The updatePositions is where Haskell doesn’t shine, updating nested data.
Still straightforward though.
(full code from @tomjaguarpaw gist).

1 Like

This version is using Aeson’s Value type (JSON value, basically, over a treemap datatype), for a high fidelity rendering of the problem. This is also a pure zip-based solution using either the KeyMap interface in Aeson or through lens; no exec-state in sight here.

Which actually brings to mind another question: If you want to work with mutable objects holding dynamic data (i.e, some kind of treemap or hashmap), what is the canonical way to do so? You have Hashmap, Treemap, Keymap, EDN (from Clojure) libraries for the data structure. Of course, you’ll need either lens or optics to manipulate them efficiently, and I guess, even more canonically, you should cast them via aeson or other parser into a native Haskell ADT.

{- cabal:
build-depends: base, lens, lens-aeson, vector, aeson, aeson-pretty, bytestring
-}

{-# LANGUAGE OverloadedStrings, QuasiQuotes #-}

import Data.Aeson
import qualified Data.Aeson.KeyMap as KM
import Data.Aeson.QQ.Simple
import Data.Function ((&))
import qualified Data.Vector as V
import Control.Arrow
import qualified Data.List as L
import Data.Maybe (fromMaybe)
import Data.Foldable (traverse_)
import Data.Aeson.Encode.Pretty
import Data.ByteString.Lazy as BSL
import Data.String (fromString)

import Control.Lens
import Data.Aeson.Lens

samples :: Value
samples = [aesonQQ|[
  {
    "title": "Getting started",
    "reset_lesson_position": false,
    "lessons": [
      {"name": "Welcome"},
      {"name": "Installation"}
    ]
  },

  {
    "title": "Basic operator",
    "reset_lesson_position": false,
    "lessons": [
      {"name": "Addition / Subtraction"},
      {"name": "Multiplication / Division"}
    ]
  },

  {
    "title": "Advanced topics",
    "reset_lesson_position": true,
    "lessons": [
      {"name": "Mutability"},
      {"name": "Immutability"}
    ]
  }
]|]

fixedSamples :: Value
fixedSamples = [aesonQQ|[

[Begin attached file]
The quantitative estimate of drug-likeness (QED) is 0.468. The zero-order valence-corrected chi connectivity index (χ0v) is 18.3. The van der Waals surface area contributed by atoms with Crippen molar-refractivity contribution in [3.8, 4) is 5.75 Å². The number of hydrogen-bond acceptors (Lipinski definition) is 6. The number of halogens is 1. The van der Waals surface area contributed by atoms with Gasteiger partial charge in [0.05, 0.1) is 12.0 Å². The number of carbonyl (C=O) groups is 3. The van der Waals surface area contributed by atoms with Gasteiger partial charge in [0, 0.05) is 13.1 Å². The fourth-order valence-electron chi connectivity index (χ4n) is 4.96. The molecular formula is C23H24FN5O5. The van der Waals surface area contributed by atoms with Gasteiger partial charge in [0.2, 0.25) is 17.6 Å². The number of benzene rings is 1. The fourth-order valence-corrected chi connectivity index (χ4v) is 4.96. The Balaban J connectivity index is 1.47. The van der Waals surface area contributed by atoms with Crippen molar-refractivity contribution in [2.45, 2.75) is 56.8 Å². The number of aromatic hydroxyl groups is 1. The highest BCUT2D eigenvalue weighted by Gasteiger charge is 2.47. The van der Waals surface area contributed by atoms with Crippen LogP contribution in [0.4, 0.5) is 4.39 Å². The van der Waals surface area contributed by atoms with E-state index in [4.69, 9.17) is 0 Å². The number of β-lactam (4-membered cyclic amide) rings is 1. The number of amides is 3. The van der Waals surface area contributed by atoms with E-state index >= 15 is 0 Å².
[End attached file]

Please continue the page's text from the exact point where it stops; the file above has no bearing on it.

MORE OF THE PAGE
{
    "title": "Getting started",
    "reset_lesson_position": false,
    "position": 1,
    "lessons": [
      {"name": "Welcome", "position": 1},
      {"name": "Installation", "position": 2}
    ]
  },

  {
    "title": "Basic operator",
    "reset_lesson_position": false,
    "position": 2,
    "lessons": [
      {"name": "Addition / Subtraction", "position": 3},
      {"name": "Multiplication / Division", "position": 4}
    ]
  },

  {
    "title": "Advanced topics",
    "reset_lesson_position": true,
    "position": 3,
    "lessons": [
      {"name": "Mutability", "position": 1},
      {"name": "Immutability", "position": 2}
    ]
  }
]|]

main :: IO ()
main = traverse_ BSL.putStr
  [ fromString . show $ hiJose samples == fixedSamples
  , "\n\n\n"
  , encodePretty $ hiJose samples
  , "\n\n\n"
  , encodePretty fixedSamples
  , "\n\n\n"
  , fromString . show $ hiYosef samples == fixedSamples
  , "\n\n\n"
  , encodePretty $ hiYosef samples
  , "\n"
  ]

hiJose :: Value -> Value
hiJose (Array innerArray) = Array . V.fromList
    $ L.zipWith (\(Object keymap) count -> KM.insert "position" (Number (fromIntegral count)) keymap) (V.toList innerArray) [1..]
    & L.groupBy (\_ b -> not . (\(Bool a) -> a) . fromMaybe (Bool False) $ b KM.!? "reset_lesson_position")
    & fmap (zipAcross [1..] . fmap (id &&& maybe V.empty (\(Array a) -> a) . KM.lookup "lessons") )
    & L.concat
    & fmap makeAndAppendNewLessonField
  where
    zipAcross a [] = []
    zipAcross a ((keymap, lessons):cont) =
      let (segment, remainder) = L.splitAt (V.length lessons) a in
      (keymap, L.zip (V.toList lessons) segment) : zipAcross remainder cont

    makeAndAppendNewLessonField (keymap, vecOfLessonsKey) = Object $
       KM.insert "lessons" newLessonField keymap
      where
        newLessonField = Array . V.fromList
          $ fmap makeNewLessonField vecOfLessonsKey
        makeNewLessonField (Object lesson, number) = Object $ KM.insert "position" (Number $ fromIntegral number) lesson

hiYosef :: Value -> Value -- Get the joke? Well, it wasn't funny anyways.
hiYosef = partsOf (values . atKey "position") .~ numbering
    >>> V.fromList . toListOf values
    >>> V.groupBy (\_ b -> not . fromMaybe False $ b ^? key "reset_lesson_position" . _Bool)
    >>> fmap (partsOf (traversed . key "lessons" . values . atKey "position") .~ numbering)
    >>> Array . V.concat
  where
    numbering = Just . Number . fromIntegral <$> [1..]

The ultimate lens version is still disappointing, is there a way to get lens to respect the bool during a traversal? That could easily save on a ton of code here…

If you program with cartesian closed categories in mind, then it’s functional.
If you rely on separation logic, then it is imperative.
Easy! :grinning_face_with_smiling_eyes:

2 Likes

Can you say something about separation logic and how it connects to the intuitive understanding of “imperative”?

What does

program with cartesian closed categories in mind

(emphasis added by me) even mean? :grinning: Also why does for FP is enough to have CCC in mind but for imperative programming you have to rely on separation logic?

That seems of fairly marginal utility compared to -XRecordWildCards.

Because Hask isn’t a true category and you’d get ridiculed for talking about it like that :sweat_smile:

There’s a thread about that

/jk

My questions were more of provocative nature you can program in any paradigm with separation logic or CCC in mind and that doesn’t make it any different :stuck_out_tongue_winking_eye: